The tax charge of up to 55% on pension savings exceeding the lifetime allowance (‘LTA’) £1,073,100 ceases to apply from 6 April 2023. The LTA will be abolished from 6 April 2024.
However, the maximum tax-free lump sum is restricted to 25% of £1,073,100 (£268,275), unless the taxpayer has elected for special pension protections.
The Annual Allowance for pension contributions (‘AA’) for 2023/24 is increased by 50% to £60,000. However, there is a restriction on the AA payable for those with adjusted income exceeding £260,000. The AA relief can be restricted to £10,000 from £4,000 previously.
From 2023/24, the maximum that can be invested into a money purchase pension scheme where pension benefits have been claimed flexibly, increases from £4,000 to £10,000.
A new capital allowance policy was announced to continue to boost investment and act as compensation for both the forthcoming increase in the main rate of corporation tax from 19% to 25% on 1 April 2023 and the end of the super-deduction on 31 March 2023 which allowed a 130% first-year allowance for the main pool and a 50% first-year allowance for special rate pool assets (which includes expenditure on integral features and long-life assets).
From 1 April 2023 to 31 March 2026, companies investing in qualifying new plant and machinery assets will be able to claim:
- a full 100% first-year allowance on qualifying new plant and machinery; and
- a 50% first-year allowance for qualifying new special rate assets.
This new incentive will allow companies to still cut their corporation tax bill by the equivalent of 25p in the pound, the same amount as the super-deduction given the increase in the tax rate. It is intended that the new measures will be made permanent if economic circumstances allow.
While this new incentive is only available to incorporated companies, all businesses can still utilise the £1m Annual investment allowance (‘AIA’). Notably, the AIA will still be available for second-hand assets, special rate assets and assets for use in a leasing trade.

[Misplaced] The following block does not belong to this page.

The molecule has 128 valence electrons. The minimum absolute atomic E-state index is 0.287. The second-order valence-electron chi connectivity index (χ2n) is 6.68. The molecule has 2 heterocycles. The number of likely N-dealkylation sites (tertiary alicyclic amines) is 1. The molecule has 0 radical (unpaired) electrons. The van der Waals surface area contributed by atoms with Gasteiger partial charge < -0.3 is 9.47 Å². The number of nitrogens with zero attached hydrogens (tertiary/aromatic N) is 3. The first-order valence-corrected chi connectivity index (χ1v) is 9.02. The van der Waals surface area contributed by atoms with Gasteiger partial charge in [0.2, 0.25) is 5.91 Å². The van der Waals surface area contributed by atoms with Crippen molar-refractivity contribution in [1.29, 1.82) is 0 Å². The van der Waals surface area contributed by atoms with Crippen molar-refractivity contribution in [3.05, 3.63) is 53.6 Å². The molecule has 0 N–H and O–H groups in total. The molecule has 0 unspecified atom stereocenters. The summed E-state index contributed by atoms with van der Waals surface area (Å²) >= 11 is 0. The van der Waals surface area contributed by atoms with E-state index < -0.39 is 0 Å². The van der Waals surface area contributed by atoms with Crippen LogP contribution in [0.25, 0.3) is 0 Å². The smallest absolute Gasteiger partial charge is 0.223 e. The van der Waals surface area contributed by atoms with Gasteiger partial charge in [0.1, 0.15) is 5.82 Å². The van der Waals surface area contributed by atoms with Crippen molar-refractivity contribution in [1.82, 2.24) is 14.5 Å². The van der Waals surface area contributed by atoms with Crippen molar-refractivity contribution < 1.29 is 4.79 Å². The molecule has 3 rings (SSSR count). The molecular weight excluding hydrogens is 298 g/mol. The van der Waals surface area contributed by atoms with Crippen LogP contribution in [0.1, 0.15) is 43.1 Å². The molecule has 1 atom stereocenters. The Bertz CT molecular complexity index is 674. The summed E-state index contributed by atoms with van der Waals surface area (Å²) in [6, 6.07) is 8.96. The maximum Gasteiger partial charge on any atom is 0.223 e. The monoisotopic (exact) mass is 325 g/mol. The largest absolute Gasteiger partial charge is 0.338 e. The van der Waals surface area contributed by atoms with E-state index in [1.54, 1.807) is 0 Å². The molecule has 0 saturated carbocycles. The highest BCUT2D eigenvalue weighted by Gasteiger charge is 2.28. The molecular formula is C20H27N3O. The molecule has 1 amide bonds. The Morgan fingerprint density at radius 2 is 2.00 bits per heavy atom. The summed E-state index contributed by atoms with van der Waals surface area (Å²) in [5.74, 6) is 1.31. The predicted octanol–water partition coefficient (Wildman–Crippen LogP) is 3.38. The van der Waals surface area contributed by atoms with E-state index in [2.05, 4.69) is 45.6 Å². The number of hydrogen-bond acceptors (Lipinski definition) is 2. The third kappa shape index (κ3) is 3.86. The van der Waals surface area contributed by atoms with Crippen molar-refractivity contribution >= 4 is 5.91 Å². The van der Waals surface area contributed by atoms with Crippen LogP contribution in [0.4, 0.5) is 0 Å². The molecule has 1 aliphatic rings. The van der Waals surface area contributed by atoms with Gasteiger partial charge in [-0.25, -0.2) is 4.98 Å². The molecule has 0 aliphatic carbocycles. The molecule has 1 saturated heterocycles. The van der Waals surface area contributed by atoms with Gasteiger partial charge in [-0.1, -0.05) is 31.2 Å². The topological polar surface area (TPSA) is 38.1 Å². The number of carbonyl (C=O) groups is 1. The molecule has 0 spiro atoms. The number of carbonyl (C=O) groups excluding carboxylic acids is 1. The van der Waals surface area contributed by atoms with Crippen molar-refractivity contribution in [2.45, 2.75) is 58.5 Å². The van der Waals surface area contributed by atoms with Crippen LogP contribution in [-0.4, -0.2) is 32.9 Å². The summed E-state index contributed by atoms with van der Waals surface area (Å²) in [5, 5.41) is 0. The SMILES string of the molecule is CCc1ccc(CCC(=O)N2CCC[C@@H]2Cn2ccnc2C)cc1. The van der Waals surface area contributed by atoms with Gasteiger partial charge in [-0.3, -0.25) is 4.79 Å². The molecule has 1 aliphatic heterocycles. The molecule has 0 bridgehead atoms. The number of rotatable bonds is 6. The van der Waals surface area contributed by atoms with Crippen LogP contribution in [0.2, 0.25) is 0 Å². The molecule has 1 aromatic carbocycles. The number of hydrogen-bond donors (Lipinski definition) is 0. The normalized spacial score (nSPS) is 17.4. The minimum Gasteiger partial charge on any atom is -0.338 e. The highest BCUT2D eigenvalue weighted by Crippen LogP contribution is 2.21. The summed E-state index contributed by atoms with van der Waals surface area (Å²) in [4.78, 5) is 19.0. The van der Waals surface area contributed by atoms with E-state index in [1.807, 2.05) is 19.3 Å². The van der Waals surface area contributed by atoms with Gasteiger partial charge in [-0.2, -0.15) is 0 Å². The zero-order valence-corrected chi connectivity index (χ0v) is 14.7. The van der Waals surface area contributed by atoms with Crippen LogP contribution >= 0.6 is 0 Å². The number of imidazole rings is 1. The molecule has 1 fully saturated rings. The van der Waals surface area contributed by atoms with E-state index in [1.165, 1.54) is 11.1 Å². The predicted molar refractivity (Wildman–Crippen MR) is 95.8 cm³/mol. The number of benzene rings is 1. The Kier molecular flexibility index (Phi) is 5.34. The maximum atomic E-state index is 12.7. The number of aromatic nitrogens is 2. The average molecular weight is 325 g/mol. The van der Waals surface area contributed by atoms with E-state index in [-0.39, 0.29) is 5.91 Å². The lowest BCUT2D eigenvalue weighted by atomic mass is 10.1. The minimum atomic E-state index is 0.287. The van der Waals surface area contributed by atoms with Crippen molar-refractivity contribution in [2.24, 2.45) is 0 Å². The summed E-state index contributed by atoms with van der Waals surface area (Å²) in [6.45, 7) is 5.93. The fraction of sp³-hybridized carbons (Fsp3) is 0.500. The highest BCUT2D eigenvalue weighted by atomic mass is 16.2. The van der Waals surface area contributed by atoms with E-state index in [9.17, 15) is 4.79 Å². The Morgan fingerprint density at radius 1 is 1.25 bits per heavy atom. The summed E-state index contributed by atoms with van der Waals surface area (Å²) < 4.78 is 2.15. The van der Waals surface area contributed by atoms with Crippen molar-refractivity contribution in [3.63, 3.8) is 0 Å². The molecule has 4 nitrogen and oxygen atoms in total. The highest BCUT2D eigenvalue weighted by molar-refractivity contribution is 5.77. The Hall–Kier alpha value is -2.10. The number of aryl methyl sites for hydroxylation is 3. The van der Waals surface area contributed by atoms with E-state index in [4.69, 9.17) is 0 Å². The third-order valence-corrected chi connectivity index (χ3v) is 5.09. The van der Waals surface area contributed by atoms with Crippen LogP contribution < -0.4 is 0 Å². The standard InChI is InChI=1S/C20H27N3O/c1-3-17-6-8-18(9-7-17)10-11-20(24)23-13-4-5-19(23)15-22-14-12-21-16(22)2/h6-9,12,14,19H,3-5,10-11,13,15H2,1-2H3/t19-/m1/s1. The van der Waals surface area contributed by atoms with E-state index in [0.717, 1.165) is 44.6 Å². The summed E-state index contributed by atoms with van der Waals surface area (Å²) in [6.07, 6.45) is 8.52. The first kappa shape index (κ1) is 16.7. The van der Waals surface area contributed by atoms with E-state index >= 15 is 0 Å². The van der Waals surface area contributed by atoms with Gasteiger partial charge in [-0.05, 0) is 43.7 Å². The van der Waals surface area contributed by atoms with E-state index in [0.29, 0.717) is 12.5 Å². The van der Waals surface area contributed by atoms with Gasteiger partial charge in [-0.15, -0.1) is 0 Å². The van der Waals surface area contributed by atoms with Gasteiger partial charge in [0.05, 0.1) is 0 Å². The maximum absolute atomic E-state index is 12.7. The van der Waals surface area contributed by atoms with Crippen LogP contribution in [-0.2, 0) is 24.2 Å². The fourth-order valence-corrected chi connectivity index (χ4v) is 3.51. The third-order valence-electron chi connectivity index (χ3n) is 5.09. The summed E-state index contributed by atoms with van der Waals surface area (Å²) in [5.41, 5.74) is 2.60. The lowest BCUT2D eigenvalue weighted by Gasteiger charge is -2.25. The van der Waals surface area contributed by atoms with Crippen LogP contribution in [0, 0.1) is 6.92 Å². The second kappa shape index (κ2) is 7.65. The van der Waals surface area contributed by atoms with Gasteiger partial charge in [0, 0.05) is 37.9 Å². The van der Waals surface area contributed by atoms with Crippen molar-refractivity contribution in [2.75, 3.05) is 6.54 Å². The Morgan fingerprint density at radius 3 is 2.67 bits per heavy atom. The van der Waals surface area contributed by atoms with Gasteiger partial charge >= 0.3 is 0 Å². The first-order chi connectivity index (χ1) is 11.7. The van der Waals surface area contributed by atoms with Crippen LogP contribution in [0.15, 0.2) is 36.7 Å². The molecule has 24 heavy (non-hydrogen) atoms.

Carried interest – elective accruals basis
The government is introducing a welcome improvement to the rules for individuals in receipt of carried interest. This will be particularly beneficial for American citizens in the UK, who frequently suffer a mismatch in the timing of UK and US tax charges on carried interest, and hence are often subject to double taxation.
There was previously a view that double tax could be avoided by claiming credits on the UK tax return. HMRC had previously indicated this should be acceptable, in circumstances where it is not possible to claim a credit on the US return. However, HMRC published updated guidance in January 2022 indicating that they had changed their view.
The new legislation is therefore much needed. It will allow individuals to elect to accelerate the timing of the UK tax charge on carry, to bring it in line with the US charge. This alignment should, in many cases, facilitate the claiming of a credit on the US tax return, hence mitigating the double taxation.